9. 9. iBioSeminars iBioMagazine iBioEducation www.ibiology.org •  335 videos •  245 scientists featured •  34 Nobel prize winners •  ~2M views in 2014
  10. 10. Leading researchers and their discoveries
  11. 11. The protagonists of science
  12. 12. Digital platforms offer freedom and versatility to enhance the communication of research
  13. 13. Digital platforms for the public communication of research Researchers can play a key and active role
  14. 14. Accessible to non-experts Connect with different audiences Digital platforms for the public communication of research
  15. 15. Language Cultural values Underrepresented and underserved communities Digital platforms for the public communication of research
  16. 16. Context matters. Culture matters.
  17. 17. Modified from Liz Neeley, COMPASS "The value of science [research] is not universal across every community.” Dr. Danielle Lee @DNLee5
  19. 19. http://ed.fnal.gov/projects/scientists/eric.html
  20. 20. Ciencia Puerto Rico www.cienciapr.org •  ~7,000 members •  Researchers, students, educators •  48 states, 50 countries •  100+ research disciplines Engaging researchers to reach broader audiences
  21. 21. 224 lay science articles 243 podcasts Crowd-sourced, by scientists
  22. 22. •  Visibility •  Relevance •  Relatability •  Accessibility Language Context Storyteller Story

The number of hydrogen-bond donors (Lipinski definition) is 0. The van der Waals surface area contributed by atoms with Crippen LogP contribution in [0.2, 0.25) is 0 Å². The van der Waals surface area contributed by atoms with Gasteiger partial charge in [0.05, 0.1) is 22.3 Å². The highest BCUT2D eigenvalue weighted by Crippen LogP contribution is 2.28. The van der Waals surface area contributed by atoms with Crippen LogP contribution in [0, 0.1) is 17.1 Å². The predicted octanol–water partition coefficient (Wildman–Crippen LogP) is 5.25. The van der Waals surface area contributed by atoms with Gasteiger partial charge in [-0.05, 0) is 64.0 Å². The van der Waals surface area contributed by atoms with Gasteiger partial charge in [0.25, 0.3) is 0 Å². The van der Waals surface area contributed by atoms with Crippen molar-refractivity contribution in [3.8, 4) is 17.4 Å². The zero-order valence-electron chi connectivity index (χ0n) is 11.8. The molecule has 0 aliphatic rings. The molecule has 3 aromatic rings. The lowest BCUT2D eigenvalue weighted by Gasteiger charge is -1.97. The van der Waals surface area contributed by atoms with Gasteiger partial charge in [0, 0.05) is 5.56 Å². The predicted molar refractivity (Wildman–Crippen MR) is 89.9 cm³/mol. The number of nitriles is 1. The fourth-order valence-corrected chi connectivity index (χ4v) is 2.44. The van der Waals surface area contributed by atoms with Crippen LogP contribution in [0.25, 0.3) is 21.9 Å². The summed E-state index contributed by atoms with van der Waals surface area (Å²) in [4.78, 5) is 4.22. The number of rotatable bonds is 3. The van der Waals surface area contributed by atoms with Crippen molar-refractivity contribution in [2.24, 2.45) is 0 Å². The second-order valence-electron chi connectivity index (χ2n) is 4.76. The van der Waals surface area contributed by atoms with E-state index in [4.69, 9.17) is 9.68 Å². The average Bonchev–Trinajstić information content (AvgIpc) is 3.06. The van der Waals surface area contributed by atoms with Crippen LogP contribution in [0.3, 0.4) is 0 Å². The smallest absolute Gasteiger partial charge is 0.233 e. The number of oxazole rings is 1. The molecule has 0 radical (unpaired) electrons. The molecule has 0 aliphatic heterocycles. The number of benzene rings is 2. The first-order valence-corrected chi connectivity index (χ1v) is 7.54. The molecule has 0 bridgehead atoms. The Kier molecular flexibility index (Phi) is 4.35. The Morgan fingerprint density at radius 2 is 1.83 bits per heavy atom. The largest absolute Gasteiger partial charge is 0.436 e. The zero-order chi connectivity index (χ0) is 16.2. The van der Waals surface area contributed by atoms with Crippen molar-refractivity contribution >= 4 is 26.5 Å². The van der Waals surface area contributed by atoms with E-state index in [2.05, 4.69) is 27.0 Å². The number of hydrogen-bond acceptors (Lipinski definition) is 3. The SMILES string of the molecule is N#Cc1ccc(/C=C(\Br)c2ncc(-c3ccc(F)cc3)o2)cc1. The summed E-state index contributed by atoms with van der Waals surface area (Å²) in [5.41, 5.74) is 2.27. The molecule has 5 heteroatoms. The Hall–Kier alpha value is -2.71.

24. 24. A few lessons • Know your audience • Be intentional • Be a bridge • Expand your networks • Listen
  25. 25. A few lessons • Engage individuals • Leverage community • Provide tools • Benefits & challenges
  26. 26. Digital platforms can enhance the communication of research •  Scholarly and public •  Give researchers an active role •  Promote openness in academic practices •  Makes research accessible and relevant to broader audiences •  Beyond online
  28. 28. Daniel A. Colón Ramos (Yale University) Giovanna Guerrero (Yale University/Ciencia Puerto Rico) Mónica I. Feliú-Mójer (Ciencia Puerto Rico/ iBiology/UCSF) Wilson González Espada (Morehead State University) Greetchen Díaz Muñoz (PR Science Trust) Marcos López Casillas (Fundación Cardiovas- cular de Colombia) Yaihara Fortis Santiago (NYAS) Samuel Díaz Muñoz (UC-Berkeley) Jacqueline Flores (UPR-Medical Sciences Campus) Francis González (Indep. Consultant) Paola Giusti (UNC-Chapel Hill) Alexis Valentín Vargas (U. of Arizona) Reyna Martínez De Luna (SUNY-Upstate) Edwin Rosado (Harvard University) Uldaeliz Trujillo (UPR-Rio Piedras) Elvin Estrada (Pontifical Catholic University of PR) CienciaPR Team
  29. 29. iBiology Team Eric Kornblum Shannon Behrman Sarah Goodwin Karen Dell Mónica I. Feliú-Mójer Yolanda O’Bannon Lobsang Wangdu Ron Vale
  30. 30. THANK YOU! @moefeliu moefeliu@cienciapr.org